A few years back, I was excited to pick up the collected Comic Book by John Kricfalusi and the other Spumco animators. Minutes after opening the front cover, I had questions: Why are some stories in black and white and others in color? Why are only two out of the four issues gathered? Why is there a solitary drawing of Björk on the back cover? The introduction would surely explain all of this, but there wasn’t one. It just opens right onto the first page of the comic. Shame on me for not doing my due diligence. This was a Yoe Book, after all. Why would questions be answered? Throw your inquiries and sound publishing practices to the wind, put on a fez, and join the “Yippie Yi Yoe Society!” Satisfactory reading experiences are for squares, man.

You’ll notice that the narrow borders of Yoe’s limited taste and aptitude for design are mirrored by the borders he utilizes on the front covers of nearly all his books. The back covers are not much better.

I too have always felt like the only thing Piet Mondrian was missing was a whole shitload of text. Below, you’ll see the back cover of a collection of Billy DeBeck’s Barney Google.

If you thought this was minimal, wait until you see the spine, which doesn’t feature the name of the book or the artist. (But sure does include the Yoe Books logo!)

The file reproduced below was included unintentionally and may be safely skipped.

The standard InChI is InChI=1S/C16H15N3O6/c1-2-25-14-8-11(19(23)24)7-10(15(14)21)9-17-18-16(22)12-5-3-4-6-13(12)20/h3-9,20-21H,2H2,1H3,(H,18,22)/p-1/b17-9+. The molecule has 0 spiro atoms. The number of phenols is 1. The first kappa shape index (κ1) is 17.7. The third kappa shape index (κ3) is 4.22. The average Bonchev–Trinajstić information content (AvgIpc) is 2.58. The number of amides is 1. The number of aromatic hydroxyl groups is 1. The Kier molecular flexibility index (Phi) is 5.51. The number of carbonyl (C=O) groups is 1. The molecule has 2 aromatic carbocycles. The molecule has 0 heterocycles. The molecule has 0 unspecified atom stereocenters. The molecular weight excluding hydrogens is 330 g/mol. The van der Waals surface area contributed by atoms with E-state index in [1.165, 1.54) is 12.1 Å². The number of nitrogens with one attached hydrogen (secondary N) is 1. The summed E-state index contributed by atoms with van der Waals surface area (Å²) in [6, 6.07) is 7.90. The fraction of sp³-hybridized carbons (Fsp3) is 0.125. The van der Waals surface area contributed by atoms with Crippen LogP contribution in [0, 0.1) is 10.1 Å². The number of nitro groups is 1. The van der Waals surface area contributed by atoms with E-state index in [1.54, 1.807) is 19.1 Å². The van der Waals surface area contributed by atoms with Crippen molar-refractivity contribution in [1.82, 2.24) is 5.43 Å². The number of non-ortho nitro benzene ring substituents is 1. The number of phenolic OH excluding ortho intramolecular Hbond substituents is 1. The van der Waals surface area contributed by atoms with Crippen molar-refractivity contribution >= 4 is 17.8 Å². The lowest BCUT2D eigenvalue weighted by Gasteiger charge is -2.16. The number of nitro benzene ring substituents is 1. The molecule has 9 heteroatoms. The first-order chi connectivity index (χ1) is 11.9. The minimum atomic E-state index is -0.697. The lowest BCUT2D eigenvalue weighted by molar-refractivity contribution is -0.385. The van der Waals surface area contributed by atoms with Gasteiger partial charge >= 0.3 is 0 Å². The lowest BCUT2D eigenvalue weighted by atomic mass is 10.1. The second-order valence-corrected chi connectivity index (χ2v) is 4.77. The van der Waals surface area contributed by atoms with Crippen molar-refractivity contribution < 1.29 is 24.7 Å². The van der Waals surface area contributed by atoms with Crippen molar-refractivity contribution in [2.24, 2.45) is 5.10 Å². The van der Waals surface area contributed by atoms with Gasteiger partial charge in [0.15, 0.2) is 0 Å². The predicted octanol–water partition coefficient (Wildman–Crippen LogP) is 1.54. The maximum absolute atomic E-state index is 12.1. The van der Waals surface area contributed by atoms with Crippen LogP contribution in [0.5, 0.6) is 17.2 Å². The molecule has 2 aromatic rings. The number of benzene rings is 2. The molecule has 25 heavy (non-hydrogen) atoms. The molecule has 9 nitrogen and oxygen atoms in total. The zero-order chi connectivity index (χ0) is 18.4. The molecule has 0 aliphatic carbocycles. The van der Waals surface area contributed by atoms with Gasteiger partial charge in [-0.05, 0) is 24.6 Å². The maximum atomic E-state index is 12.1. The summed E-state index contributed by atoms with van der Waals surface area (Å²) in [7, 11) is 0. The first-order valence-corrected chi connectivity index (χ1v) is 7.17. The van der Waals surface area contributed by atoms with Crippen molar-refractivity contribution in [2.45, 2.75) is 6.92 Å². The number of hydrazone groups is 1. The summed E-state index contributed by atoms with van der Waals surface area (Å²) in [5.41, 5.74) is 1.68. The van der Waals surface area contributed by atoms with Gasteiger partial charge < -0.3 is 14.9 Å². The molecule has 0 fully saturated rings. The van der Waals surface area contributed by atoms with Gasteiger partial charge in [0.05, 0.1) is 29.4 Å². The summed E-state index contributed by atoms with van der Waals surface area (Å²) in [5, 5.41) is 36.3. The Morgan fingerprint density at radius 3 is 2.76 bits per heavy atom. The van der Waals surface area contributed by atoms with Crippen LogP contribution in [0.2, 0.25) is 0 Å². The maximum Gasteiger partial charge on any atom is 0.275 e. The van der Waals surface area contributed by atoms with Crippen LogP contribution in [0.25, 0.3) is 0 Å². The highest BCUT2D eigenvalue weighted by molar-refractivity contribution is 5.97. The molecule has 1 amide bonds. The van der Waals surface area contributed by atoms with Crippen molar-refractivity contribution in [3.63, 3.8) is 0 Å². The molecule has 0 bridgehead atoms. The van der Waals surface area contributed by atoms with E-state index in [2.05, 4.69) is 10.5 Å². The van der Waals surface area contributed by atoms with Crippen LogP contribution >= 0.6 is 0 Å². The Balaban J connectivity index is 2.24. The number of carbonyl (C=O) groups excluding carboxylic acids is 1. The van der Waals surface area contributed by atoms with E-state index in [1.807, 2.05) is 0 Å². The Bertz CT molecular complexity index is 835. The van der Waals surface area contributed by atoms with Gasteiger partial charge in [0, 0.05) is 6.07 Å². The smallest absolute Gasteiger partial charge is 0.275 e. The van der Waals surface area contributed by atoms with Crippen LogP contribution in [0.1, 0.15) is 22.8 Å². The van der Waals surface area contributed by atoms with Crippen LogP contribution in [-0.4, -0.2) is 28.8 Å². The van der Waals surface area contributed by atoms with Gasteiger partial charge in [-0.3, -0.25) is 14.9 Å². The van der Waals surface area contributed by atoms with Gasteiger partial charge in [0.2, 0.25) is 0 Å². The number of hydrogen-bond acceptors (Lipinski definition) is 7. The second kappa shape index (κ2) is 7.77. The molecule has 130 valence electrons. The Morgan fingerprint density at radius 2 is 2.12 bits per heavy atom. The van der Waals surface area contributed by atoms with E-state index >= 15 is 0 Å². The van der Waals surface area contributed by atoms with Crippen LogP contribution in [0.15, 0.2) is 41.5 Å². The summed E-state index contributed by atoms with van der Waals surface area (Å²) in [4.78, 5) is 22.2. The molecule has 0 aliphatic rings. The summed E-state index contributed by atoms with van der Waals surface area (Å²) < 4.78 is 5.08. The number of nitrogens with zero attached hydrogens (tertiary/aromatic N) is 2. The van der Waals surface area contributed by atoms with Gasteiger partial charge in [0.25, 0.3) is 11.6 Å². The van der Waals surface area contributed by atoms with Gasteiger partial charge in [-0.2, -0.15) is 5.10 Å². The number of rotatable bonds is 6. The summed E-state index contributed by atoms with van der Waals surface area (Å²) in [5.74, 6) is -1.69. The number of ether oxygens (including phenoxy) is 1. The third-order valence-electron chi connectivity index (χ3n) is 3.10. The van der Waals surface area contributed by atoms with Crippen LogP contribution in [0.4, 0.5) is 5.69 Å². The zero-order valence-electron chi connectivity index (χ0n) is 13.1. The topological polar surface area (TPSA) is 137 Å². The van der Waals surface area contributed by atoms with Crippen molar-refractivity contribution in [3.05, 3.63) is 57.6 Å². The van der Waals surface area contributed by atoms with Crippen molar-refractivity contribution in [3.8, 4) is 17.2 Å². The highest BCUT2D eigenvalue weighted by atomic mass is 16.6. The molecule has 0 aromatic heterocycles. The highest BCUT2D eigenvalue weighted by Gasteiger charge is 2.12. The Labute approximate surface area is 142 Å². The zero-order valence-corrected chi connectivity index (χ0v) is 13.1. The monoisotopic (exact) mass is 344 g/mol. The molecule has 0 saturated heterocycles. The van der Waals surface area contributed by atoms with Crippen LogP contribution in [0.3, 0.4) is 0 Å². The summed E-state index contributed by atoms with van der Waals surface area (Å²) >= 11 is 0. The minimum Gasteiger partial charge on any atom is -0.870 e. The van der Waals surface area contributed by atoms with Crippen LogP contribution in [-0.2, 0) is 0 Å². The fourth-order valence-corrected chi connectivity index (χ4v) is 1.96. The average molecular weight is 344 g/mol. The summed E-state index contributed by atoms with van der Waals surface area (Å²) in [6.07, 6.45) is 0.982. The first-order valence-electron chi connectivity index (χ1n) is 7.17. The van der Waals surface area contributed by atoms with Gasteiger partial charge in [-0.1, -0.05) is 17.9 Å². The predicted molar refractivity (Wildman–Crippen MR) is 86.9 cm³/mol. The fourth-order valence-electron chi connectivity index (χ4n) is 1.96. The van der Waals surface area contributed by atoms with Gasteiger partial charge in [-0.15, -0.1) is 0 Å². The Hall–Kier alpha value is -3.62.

All of these choices are unintentionally comical, sure, but they point to something deeper and depressing. With all these goofy, throwaway intentions comes contempt for the creators. Comics are art—that battle has been fought and won—but Yoe fumbles with this idea as much as he does with a high-res scanner. He has published books (albeit lesser works) by the upper echelon of cartoonists. People like Dick Briefer, Steve Ditko, and Frank Frazetta deserve the appreciation they’ve rightly garnered, but when published by Yoe Books, they are always second on the call sheet. That’s because Craig Yoe values the collector over the artist. For him, the wistful idea of a rolled-up comic book stuffed into the pocket of his dungarees trumps the tangible fact that these cartoonists unceremoniously toiled away years of their lives to create all this “dumb fun.”